History

1915: The first International Congress meeting in the HagueWILPF (the Women’s International League for Peace and Freedom) was founded in April 1915, in the Hague, the Netherlands, by 1,300 women from Europe and North America, from both countries at war against each other and neutral ones. They came together in a Congress of Women to protest the killing and destruction of the First World War that was then raging in Europe.

They issued 20 resolutions, some of immediate importance (to end the conflict and negotiate the differences) and some with long-term aims to reduce conflict and prevent war and lay the foundations for a permanent peace. They called on neutral governments to press the belligerents to stop fighting and settle their differences by negotiation. They called for immediate steps to establish a conference of neutral states and offer continuous mediation (such as asking each belligerent to put forward their grievances and suggest remedies, and make their suggestions to each equally).

They also called for a conference of women to take place at the same time and same place as the ‘conference of powers’ that would meet at the end of the war to frame the terms of the peace settlement, and submit to the participating states their practical proposals to meet the conditions for a lasting peace. They also resolved to send ‘envoys’ to carry the messages contained in the resolutions of the Congress to the neutral and belligerent states in Europe and to the President of the USA.

In the event, small delegations visited 14 countries during May and June 1915. Jane Addams, elected President of the Congress and of the International Women’s Committee (which was beginning of WILPF) the Congress established, met with President Wilson who, according to the records, said that the Congress’s resolutions were by far the best formations for peace which had been put forward until then. Again, according to the records, Wilson ‘borrowed’ some of their ideas for his own peace proposals he later made.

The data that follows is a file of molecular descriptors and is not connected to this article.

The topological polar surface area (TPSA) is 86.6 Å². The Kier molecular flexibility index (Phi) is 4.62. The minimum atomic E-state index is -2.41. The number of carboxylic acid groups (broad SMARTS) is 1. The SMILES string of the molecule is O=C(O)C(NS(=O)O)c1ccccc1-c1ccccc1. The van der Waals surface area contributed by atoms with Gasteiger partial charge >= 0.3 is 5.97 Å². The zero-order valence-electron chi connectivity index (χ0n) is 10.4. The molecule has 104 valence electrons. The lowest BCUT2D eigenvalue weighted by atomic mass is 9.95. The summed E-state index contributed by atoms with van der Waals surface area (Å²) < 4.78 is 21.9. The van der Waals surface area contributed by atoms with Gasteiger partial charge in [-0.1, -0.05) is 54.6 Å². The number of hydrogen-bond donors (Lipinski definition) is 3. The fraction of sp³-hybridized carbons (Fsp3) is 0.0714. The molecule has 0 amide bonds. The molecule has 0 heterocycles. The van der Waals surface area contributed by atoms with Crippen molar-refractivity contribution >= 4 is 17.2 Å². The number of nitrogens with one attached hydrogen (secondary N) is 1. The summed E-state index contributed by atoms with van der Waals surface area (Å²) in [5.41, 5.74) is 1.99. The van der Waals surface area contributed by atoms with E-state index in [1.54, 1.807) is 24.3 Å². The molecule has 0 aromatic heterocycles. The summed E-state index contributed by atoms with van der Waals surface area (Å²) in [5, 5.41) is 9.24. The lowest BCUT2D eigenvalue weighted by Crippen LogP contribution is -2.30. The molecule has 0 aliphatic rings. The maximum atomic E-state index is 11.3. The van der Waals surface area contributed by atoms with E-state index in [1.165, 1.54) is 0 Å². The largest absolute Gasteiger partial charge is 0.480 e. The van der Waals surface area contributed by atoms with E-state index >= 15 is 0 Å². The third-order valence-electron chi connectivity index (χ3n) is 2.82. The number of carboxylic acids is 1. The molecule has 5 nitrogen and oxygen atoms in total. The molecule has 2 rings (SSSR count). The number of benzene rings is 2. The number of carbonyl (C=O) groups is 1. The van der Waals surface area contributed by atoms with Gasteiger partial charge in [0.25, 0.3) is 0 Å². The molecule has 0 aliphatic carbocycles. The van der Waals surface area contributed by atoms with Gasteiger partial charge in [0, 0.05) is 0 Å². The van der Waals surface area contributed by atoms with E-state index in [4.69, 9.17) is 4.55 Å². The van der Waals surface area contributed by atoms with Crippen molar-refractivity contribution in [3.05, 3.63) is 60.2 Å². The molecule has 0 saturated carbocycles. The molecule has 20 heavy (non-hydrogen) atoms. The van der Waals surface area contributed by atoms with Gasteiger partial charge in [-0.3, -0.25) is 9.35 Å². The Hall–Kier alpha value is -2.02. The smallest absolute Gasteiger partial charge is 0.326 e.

As for long-term proposals, the resolutions called for disarmament, for equality between women and men and among nations, for a world institution that would provide continuous machinery to mediate arising conflicts to prevent them from growing into war. The women of the Hague sought an end to the war system and the transformation by non-violent means, from (as we say today) ‘a culture of militarism and war to a culture of peace and non-violence’. As resolved at the 1915 Congress, the International Women’s Committee, convened a conference to decide on proposals to put forward to the governmental peace conference convened in Versaille in 1919.

Because the French government refused permission to the German women delegates, the women’s conference was held in Zürich. A small group of delegates sat in Versaille to receive the submissions from Zürich and get them to the participants in the governmental conference. The women’s congress (in Zürich) denounced the final terms of the peace treaty as a treaty of revenge of the victors over the vanquished, sowing the seeds of another world war. They decided to make the International Women’s Committee a permanent organization and called it the Women’s International League for Peace and Freedom (WILPF). Its aims and objectives were and still are ‘to bring together women of different political views and philosophical and religious backgrounds determined to study and make known the causes of war and work for a permanent peace’.

Jane Addams Emily Green Balch
Jane Addams (left), Emily Greene Balch (right)

WILPF was founded as an international organization to work globally, with its arms in individual countries and towns. We are not a federation of national organizations or national affiliates. Two of our founding members, Jane Addams and Emily Greene Balch, both US citizens, received the Nobel Peace Price, respectively in 1931 and in 1946 for their peace efforts and international work.